The Norwegian Radiation Protection Authority (NRPA), supervising the situation in the Barents Sea, does not have any information about possible salvage operation for the K-159. “We are not being informed about any plans of lifting the submarine. We have repeatedly asked Russian authorities about it―the last time was in June―and they replied there were no plans of lifting the submarine yet,” Ingar Amundsen, senior adviser for NRPA, told Bellona Web.

“Based on experience garnered from previous sunken nuclear submarines, like the Komsomolets in 1987, the contamination will first happen―and is possibly already happening―locally,” Bellona’s Nikitin said. In a longer-term scenario, the contamination could migrate further into the Barents Sea. This migration would particularly concern “hot particles” that are created as a result of any electrochemical process that may take place in the reactor. Such “hot particles” are small metal particles and are heavily contaminated with alpha-emitters. Plutonium is one example.

The fact that the K-159’s reactors had been shut down since 1989 means that there is very little heat production left in the reactor cores. The lack of heating means that there is no longer an elevated pressure inside the reactor tank that would help keep corrosive seawater out. Compounding radiation hazards is the water pressure at the depth of 240 metres, at which the K-159 lies, that will further increase the risk for seawater crushing into the reactor compartments and getting into the reactor. “This is why we absolutely can not understand the inactivity of the Russian authorities concerning K-159,” says Nikitin.

Please visit the link provided for the complete story.



posted on Apr, 23 2006 @ 06:41 AM
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The K-159 is still lying there with its 800 kilograms of radioactive spent nuclear fuel. I wonder if the Russians have any intentions at all of cleaning this up. I guess it's "too expensive" for them. The fish in that area are probably so radioactive it should not be eaten. No wonder they have found so much radioactivity in whales... they eat a huge amount of fish.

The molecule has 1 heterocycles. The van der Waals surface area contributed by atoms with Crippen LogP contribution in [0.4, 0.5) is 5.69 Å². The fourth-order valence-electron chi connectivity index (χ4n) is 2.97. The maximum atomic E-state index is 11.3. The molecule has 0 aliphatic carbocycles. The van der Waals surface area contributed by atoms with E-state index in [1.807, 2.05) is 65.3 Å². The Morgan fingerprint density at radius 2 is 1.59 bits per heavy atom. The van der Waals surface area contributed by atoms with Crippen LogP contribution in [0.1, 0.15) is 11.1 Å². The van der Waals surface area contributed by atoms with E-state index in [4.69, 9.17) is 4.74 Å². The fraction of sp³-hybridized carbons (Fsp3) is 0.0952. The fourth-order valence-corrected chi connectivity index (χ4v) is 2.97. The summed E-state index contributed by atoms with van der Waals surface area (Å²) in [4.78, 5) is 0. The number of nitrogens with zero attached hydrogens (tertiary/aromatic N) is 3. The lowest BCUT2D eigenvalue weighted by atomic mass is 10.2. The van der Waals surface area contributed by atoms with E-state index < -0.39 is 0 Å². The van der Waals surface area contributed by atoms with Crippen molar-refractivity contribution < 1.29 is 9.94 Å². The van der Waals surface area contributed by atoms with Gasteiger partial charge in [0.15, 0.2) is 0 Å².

posted on Feb, 17 2007 @ 10:35 PM
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The widows of the K-159 crew won't get compensation.


MosNews: Widows of Russian Submariners Lose Compensation Suit Against Defense Ministry

17.02.2007



A Moscow court on Friday rejected a suit by four widows for damages from Russia’s Ministry of Defense over the deaths of their sailor husbands when their submarine sank in 2003.

The four had demanded that the ministry pay each of them 1 million roubles ($38,120) for “moral damage” on the grounds that it failed to assure the safety of the nine servicemen killed. The court is due to explain its decision next week.

[---]

Naval officials said the disaster could have been avoided if all officers had followed orders.

Please visit the link provided for the complete story.



posted on Oct, 17 2013 @ 02:01 PM
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A film that was recorded way back in 2007 has been leaked to the public. Apparently, K-159 is leaking radioactivity...


Sunken nuclear sub allegedly leaking radioactivity


October 17, 2013


A Moscow-based anonymous military informant provided the film to the reporters saying it was recorded during the Russian-British expedition to the sunken submarine back in 2007. The source further claims worrying increased levels of radioactivity are measured leaking from the hull of the wreaked submarine. Nothing is said about the levels of radioactivity.

The film shows a large hole in the bow of the submarine; open door to the sail; cables are visible through holes and the submarines outer hull is very rusty. The film also shows how an ROW takes measurements of radioactivity through the air-pressure holes on the deck of K-159. A lot of fish is swimming around the wreaked submarine. The Barents Sea is one of the most productive marine biological oceans in the world.


“If the information about leakages of radioactivity from K-159 is correct, it is of most importance that this information is made publicly available. It must be prepared a risk assessment plan for possible lifting of K-159. Russian authorities must also find financial means to an eventual lifting,” says Nils Bøhmer.